A visual identity for internal communications must operate within company brand guidelines, but it should also stand on its own. A crucial change or engagement initiative can’t blend into all the other communications employees or leaders receive.
Earlier this year, Gagen helped a global healthcare company develop the “Together We Can” theme to re-invigorate and engage business segment leaders in a renewed global strategy at an annual leadership conference. The five dots in the symbol’s center visually represent the five pillars of their strategy.
The mark includes an abstract element, but still emotionally resonant in its associations: it suggests both a kaleidoscope, with its multi-faceted perspective, and a huddle of diverse teammates preparing to take a winning strategy out into action. The symbol was visible at different scales and was flexibly color-coded. Each speaker’s presentation reflected the color of the pillar they explored—green for productivity, for example.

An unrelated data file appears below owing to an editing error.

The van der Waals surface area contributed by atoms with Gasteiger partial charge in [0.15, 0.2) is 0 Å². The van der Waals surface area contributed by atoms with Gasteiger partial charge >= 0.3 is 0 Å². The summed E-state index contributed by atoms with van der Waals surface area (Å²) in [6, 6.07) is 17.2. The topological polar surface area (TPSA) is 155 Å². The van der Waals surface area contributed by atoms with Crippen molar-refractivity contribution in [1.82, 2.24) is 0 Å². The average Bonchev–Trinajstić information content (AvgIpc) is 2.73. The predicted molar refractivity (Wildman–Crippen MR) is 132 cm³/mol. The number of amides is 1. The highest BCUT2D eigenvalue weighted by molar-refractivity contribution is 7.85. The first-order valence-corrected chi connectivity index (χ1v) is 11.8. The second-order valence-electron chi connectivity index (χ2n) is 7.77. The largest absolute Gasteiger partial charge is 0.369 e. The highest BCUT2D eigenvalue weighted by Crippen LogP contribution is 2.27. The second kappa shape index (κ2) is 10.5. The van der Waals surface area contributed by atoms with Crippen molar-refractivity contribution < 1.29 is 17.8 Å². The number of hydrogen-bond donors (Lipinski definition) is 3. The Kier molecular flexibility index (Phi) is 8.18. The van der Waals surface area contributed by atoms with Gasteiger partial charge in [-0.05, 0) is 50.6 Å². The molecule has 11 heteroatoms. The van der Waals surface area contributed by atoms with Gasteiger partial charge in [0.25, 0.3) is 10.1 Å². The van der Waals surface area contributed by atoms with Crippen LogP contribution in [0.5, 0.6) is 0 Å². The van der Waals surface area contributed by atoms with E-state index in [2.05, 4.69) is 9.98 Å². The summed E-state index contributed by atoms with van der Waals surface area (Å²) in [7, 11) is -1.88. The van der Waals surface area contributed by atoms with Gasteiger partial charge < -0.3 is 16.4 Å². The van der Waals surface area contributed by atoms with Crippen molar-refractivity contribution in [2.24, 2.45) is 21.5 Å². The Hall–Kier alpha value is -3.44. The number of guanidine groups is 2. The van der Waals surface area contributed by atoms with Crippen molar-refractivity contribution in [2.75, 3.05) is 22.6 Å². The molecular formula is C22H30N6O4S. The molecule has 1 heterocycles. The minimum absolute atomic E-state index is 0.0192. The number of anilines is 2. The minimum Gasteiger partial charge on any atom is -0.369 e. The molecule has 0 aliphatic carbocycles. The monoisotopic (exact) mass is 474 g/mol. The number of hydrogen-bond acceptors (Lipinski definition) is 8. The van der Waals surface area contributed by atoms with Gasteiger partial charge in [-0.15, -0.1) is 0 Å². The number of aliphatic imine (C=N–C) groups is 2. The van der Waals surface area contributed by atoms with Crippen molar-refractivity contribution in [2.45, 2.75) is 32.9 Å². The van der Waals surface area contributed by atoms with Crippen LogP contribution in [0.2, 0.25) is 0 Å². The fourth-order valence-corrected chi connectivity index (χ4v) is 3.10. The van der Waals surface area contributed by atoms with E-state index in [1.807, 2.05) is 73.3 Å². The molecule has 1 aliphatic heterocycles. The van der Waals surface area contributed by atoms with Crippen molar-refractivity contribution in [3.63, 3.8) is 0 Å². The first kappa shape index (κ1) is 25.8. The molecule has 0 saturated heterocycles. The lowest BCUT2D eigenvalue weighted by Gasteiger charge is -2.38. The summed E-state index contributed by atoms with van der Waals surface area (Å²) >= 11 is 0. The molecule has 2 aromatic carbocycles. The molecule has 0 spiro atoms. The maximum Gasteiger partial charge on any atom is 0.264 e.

The mark and tagline appeared cohesively throughout most of the event’s materials and speaker presentations, but the emblem for the “o” in “together” could also stand on its own as a symbol of collaboration and diversity representative of the company culture.
- Drive towards action.
A successful visual identity highlights the campaign call-to-action, which, for internal audiences, often means introducing a change in process, a new resource, or a new tool into the workplace. Employees must understand the how—and the why—behind employers providing them. The campaign must also recharge, inspire, and motivate employees toward the desired behavioral change. A strong visual identity distills the campaign messaging into a simple, unforgettable visual and directs employee action clearly, persuasively, and authentically. It infuses the workplace with the energy necessary to achieve the desired outcomes internal communicators seek.
Need help developing an impactful visual identity for your internal campaign? Contact Gagen MacDonald Creative Services today.